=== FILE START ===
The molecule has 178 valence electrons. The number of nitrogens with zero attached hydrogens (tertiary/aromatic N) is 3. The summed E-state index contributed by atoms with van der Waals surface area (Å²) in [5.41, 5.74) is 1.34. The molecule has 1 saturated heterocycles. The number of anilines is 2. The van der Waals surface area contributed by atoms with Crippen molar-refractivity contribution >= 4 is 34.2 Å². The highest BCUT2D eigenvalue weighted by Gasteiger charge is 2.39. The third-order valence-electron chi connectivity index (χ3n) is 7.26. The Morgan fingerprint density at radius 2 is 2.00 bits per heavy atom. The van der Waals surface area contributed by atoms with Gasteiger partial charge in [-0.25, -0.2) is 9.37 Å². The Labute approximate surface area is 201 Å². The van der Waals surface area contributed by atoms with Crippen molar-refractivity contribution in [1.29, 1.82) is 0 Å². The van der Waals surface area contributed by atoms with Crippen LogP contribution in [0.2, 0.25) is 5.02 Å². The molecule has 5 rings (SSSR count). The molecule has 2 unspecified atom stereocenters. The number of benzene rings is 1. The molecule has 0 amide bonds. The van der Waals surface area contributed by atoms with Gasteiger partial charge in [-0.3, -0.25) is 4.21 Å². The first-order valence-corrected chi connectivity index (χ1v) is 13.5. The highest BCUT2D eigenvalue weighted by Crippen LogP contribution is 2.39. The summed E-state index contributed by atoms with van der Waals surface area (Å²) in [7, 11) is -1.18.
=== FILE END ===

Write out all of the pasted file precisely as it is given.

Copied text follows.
The molecule has 178 valence electrons. The number of nitrogens with zero attached hydrogens (tertiary/aromatic N) is 3. The summed E-state index contributed by atoms with van der Waals surface area (Å²) in [5.41, 5.74) is 1.34. The molecule has 1 saturated heterocycles. The number of anilines is 2. The van der Waals surface area contributed by atoms with Crippen molar-refractivity contribution >= 4 is 34.2 Å². The highest BCUT2D eigenvalue weighted by Gasteiger charge is 2.39. The third-order valence-electron chi connectivity index (χ3n) is 7.26. The Morgan fingerprint density at radius 2 is 2.00 bits per heavy atom. The van der Waals surface area contributed by atoms with Gasteiger partial charge in [-0.25, -0.2) is 9.37 Å². The Labute approximate surface area is 201 Å². The van der Waals surface area contributed by atoms with Crippen molar-refractivity contribution in [1.29, 1.82) is 0 Å². The van der Waals surface area contributed by atoms with Crippen LogP contribution in [0.2, 0.25) is 5.02 Å². The molecule has 5 rings (SSSR count). The molecule has 2 unspecified atom stereocenters. The number of benzene rings is 1. The molecule has 0 amide bonds. The van der Waals surface area contributed by atoms with Gasteiger partial charge in [-0.3, -0.25) is 4.21 Å². The first-order valence-corrected chi connectivity index (χ1v) is 13.5. The highest BCUT2D eigenvalue weighted by Crippen LogP contribution is 2.39. The summed E-state index contributed by atoms with van der Waals surface area (Å²) in [7, 11) is -1.18.